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I knew I wanted to set a novel here...

Talking about the genesis of The Last Room, Danuta Reah described her first wisit to Łódź, and said: "The city I found was industrial and run down, but it was also beautiful. The mansions of the great industrialists still stand in the centre of the city, the old graveyards tell its story, and the great forest, Łagiewniki, comes right into the city. I fell in love with Łódź, with its flowers, its old buildings, its claim to the longest pedestrianised street in Europe, Piotrkowska, filled with shops, flowers and witty statues of the great and good from the history of the city, including Arthur Rubenstein sitting at his piano. And don't forget the Łódź Film School, where some of the greatest film makers of the 20th and 21st century trained. Łódź is a magic city." Some of the scenes in the book are illustrated below:

Graves in the Jewish cemetery in Łódź

Graves in the Jewish cemetery in Łódź

The day Dariusz Erland met Ania Milosz was dull, with heavy clouds in a grey sky. He was on his way to work, taking a detour through the old Jewish burial ground. The leaves on the trees were starting to change colour and the grass was long and uncut. The cemetery had an odd, haunting beauty. It was a peaceful place - a place for the dead. Neither Catholicism nor Judaism allowed cremation, so flesh and bone fed the tangled grass and the overhanging trees.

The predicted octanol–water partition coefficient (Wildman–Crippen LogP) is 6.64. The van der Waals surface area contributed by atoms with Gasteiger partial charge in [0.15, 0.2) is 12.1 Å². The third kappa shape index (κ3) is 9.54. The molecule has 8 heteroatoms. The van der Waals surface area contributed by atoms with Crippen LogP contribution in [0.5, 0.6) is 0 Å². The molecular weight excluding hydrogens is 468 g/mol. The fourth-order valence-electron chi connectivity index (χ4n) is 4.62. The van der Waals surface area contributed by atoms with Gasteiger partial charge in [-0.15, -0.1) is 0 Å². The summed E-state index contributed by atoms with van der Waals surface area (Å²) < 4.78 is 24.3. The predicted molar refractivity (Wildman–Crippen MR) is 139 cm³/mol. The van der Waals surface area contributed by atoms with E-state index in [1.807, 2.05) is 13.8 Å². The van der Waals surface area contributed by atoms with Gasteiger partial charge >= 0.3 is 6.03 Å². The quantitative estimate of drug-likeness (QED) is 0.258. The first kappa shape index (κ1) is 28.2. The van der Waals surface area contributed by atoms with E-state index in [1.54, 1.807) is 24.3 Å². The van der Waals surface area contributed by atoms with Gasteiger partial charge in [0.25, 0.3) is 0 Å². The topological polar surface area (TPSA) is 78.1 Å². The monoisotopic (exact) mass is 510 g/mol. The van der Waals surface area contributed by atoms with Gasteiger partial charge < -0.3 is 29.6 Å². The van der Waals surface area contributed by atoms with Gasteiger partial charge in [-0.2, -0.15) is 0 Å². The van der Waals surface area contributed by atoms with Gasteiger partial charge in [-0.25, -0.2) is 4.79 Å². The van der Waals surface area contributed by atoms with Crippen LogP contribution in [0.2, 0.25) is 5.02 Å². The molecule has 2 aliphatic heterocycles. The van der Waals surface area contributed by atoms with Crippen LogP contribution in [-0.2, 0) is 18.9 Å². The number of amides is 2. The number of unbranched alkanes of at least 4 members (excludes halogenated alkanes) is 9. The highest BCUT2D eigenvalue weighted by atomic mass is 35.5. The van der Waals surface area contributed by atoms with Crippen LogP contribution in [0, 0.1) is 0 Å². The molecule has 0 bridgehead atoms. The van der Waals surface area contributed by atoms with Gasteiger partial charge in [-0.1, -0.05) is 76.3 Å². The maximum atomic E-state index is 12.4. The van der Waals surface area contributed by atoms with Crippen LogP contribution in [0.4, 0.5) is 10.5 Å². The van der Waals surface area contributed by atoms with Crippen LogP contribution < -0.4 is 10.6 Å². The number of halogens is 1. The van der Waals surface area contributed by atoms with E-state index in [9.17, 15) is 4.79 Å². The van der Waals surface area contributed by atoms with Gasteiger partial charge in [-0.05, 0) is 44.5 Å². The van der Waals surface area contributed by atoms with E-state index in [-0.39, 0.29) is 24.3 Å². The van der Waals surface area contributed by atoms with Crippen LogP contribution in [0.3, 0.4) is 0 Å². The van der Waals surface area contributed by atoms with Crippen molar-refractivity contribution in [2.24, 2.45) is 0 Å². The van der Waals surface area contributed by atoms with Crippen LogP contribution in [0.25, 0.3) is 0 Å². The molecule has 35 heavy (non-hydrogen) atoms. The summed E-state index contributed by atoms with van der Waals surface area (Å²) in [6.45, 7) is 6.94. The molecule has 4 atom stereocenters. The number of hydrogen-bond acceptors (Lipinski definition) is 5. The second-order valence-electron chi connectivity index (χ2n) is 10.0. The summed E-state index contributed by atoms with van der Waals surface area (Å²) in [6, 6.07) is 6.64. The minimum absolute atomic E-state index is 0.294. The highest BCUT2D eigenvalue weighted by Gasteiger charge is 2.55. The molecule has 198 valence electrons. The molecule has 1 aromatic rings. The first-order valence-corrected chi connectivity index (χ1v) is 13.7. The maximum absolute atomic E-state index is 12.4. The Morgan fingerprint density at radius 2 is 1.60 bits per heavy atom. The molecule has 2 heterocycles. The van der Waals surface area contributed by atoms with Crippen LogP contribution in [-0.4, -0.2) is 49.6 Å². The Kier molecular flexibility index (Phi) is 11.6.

Grave pits

She saw him coming towards her, and as he reached her, she began to walk with him. "I found the Rubinstein grave," she said. "Thank you." Beside the path there were deep pits in the ground. They lay in a line of six along the wall - rough, empty hollows that could have been freshly dug but for the grass growing inside them. "What are these?"

"They're from the last days of the war. When the Nazis emptied the ghetto, they kept a few people alive to clear up after them. They made the men dig their own graves, but the Red Army arrived before they could kill these last few."

Even now he found something chilling about their stark presence, as if the ghosts of the men who had dug them were standing there in silent witness.

Chapels in the Łagiewniki forest

Chapels in the Łagiewniki forest

The chapels were deep in the forest. It was summer, and trees were heavy with leaf. The paths Dariusz and Ania had walked had been in shade, but the clearing was full of sunlight, the timbers of the ancient buildings glowing with warmth, two wooden Baroque chapels dating back to the 18th century.

And one from St. Abbs Head, in Scotland:

Paintings of St Abbs

Paintings of St Abbs ©Ken Reah

He walked back along the cliff path, the sea below him gleaming in the night. He could hear the sound of the swell as it washed against the rocks. The sky was clear, the stars blazing out with icy clarity. For a moment, he imagined he was walking back to the cottage with Sarah, still caught in the undercurrent of sensuality that had marked their goodbye, but then his thoughts moved elsewhere, troubled by the conversation he had had with his daughter that morning, and by the ominous headlines he had glimpsed in the newspaper.

The Last Room was published by Caffeine Nights on 5 June 2014.
ISBN 978-1-907565-74-8

Buy from the publisher’s website as a paperback or an eBook.

Follow the links to explore The Last Room...

The Last Room | | Writing The Last Room | | Read an extract | | Sexual violence as a weapon of war | | Forensic Linguistics |